Money Creation


To give perspective to the Keynesian analysis, I will attempt to give a very brief, and maybe somewhat simplistic, view of how money is created in today's world.
I will create a separate post for each of the different forms of money creation.

Bank Credit.


Firstly we must look at the Banking sector. The commercial banks are given the right to create money, by giving loans, out of the deposits they hold. When a bank grants you an overdraft and you write out a cheque to someone who deposits the money. If that money were deposited in the same bank there would be no complications and the bank would simply have a liability to one of its customers and in turn an asset, in the form of a loan to another customer. When the person you gave the cheque, deposits it in another bank, if that bank is happy to accept your bank as a debtor (your bank borrows money from the other bank), all is well and good. In both these cases money has been created, which if considered with the new deposit that resulted from you writing out a cheque the process begins all over again.
Technically therefore the supply of money is infinite, or, let's say the process is like a chain letter and will continue “ad infinitum”, until people start “breaking the chain” by drawing cash, or importing goods from other countries beyond the level of our exports, or banks start refusing to accept each other as debtors on their books.
Generally Governments control the expansion of bank credit by requiring banks to hold a certain proportion of prescribed assets in relation to the deposits on their books. These assets are usually cash (currency), deposits with the Central Bank and or government bonds. They are called Liquid Reserves, their main functions were to protect Banks against a run on the Bank.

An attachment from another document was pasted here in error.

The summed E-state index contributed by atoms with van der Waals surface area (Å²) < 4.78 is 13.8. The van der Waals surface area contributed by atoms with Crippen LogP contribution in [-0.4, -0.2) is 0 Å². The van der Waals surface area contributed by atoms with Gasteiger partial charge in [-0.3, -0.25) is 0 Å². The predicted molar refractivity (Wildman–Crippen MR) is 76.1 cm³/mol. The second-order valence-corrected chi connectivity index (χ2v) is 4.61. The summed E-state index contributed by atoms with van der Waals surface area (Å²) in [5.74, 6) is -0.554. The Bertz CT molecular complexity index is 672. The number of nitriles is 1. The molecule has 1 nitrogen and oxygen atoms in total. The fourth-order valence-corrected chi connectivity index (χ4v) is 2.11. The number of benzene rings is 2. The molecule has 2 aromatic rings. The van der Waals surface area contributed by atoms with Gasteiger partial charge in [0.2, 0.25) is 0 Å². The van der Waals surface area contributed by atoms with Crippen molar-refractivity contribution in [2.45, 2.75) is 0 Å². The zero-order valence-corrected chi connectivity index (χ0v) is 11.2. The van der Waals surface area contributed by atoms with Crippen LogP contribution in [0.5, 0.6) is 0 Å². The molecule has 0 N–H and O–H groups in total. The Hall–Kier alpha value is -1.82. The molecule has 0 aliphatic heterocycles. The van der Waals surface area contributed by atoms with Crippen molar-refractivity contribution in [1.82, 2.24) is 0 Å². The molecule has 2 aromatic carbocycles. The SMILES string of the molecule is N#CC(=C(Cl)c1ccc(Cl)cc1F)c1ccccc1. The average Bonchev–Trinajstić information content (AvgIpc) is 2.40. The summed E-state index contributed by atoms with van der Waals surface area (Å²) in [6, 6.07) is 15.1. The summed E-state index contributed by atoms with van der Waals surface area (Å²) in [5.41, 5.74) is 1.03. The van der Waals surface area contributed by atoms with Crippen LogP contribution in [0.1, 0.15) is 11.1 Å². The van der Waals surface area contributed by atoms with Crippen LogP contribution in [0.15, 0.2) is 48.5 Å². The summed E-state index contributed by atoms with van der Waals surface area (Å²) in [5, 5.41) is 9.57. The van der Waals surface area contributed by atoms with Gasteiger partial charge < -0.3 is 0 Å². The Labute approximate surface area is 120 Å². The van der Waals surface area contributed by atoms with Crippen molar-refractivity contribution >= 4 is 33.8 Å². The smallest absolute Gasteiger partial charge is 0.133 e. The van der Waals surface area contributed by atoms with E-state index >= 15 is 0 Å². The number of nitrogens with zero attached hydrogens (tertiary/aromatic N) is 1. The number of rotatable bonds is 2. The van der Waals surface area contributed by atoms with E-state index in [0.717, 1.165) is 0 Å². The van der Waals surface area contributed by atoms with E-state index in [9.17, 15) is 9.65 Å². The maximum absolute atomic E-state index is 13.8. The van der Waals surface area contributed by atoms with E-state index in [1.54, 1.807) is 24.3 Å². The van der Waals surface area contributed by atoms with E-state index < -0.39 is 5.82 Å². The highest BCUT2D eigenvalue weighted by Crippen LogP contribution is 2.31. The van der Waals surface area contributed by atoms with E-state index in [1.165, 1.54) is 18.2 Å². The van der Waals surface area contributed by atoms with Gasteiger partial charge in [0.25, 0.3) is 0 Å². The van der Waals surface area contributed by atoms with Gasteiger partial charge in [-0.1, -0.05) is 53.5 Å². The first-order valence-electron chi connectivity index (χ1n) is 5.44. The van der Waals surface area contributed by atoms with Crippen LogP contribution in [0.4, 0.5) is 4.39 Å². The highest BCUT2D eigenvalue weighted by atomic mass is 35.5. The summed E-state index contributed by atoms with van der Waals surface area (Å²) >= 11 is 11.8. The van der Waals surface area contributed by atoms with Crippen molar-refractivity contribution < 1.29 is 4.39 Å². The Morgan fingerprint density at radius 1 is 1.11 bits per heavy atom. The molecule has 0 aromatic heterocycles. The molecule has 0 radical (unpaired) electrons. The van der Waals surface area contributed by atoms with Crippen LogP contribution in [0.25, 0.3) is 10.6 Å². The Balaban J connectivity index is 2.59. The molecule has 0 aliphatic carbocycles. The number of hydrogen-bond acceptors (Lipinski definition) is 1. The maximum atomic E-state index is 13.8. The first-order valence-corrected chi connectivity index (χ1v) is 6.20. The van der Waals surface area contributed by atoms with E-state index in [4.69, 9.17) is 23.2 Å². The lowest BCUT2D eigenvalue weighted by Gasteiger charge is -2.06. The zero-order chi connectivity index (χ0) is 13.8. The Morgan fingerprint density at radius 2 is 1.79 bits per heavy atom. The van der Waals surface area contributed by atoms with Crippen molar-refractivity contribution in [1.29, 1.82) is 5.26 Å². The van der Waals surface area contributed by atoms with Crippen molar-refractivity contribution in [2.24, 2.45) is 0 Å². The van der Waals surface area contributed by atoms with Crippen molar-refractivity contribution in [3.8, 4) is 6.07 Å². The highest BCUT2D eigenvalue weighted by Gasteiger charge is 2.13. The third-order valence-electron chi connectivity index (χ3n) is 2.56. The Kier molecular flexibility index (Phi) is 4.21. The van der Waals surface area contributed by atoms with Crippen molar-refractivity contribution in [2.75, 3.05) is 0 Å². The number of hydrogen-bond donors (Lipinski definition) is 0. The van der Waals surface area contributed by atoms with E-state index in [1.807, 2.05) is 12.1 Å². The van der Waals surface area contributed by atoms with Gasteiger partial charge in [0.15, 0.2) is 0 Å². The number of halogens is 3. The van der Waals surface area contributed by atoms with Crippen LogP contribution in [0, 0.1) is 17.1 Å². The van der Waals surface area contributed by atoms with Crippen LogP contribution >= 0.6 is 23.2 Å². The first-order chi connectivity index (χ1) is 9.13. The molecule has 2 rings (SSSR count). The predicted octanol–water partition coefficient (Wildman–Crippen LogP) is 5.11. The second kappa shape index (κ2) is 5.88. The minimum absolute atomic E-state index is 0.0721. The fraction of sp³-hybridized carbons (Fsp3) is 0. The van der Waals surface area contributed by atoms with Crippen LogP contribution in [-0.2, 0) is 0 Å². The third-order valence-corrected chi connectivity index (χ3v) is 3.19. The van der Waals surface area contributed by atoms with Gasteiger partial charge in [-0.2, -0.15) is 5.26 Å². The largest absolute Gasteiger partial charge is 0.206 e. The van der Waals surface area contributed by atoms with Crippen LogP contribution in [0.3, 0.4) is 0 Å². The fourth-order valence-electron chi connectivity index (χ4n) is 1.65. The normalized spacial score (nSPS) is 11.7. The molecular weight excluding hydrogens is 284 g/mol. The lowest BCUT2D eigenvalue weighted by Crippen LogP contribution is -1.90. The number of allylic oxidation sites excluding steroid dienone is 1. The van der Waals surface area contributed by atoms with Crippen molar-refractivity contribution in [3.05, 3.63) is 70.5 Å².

For the record in 1971 in the UK banks were required to hold 1.5% of their liabilities in non interest bearing deposits with the Bank of England and a further 8.5% in cash or government bonds. By the time of the Bank of England Act in 1998 the requirement for a liquid reserve had been abolished outside of a non interest bearing deposit with the Bank of England equal to 0.15% of deposits.
A few statistics
Ratio of Bank Liquid Reserves to Deposits (actual position as opposed to legal requirement):
  1968 1978 1988 1998
United Kingdom 21% 16% 5% 3%
United States 12% 10% 9% 10%
Germany 19% 19% 17% 12%



Sources: IMF Statistical Year Books.


Note in the USA there is only a requirement for a liquidity ratio in respect of demand withdrawal accounts and that is 20%. The UK 3% is not a requirement simply Bank prudence, it appears to have risen to 7% in 2011. In respect of Germany the requirement in the Euro Zone was 2% in 1998, and has been reduced to 1% this year. Japan is still operating around the 12.5% mark. China is currently at 20%.
China actively uses this ratio to increase and decrease money supply in its local market as a means of keeping inflation within a manageable range.




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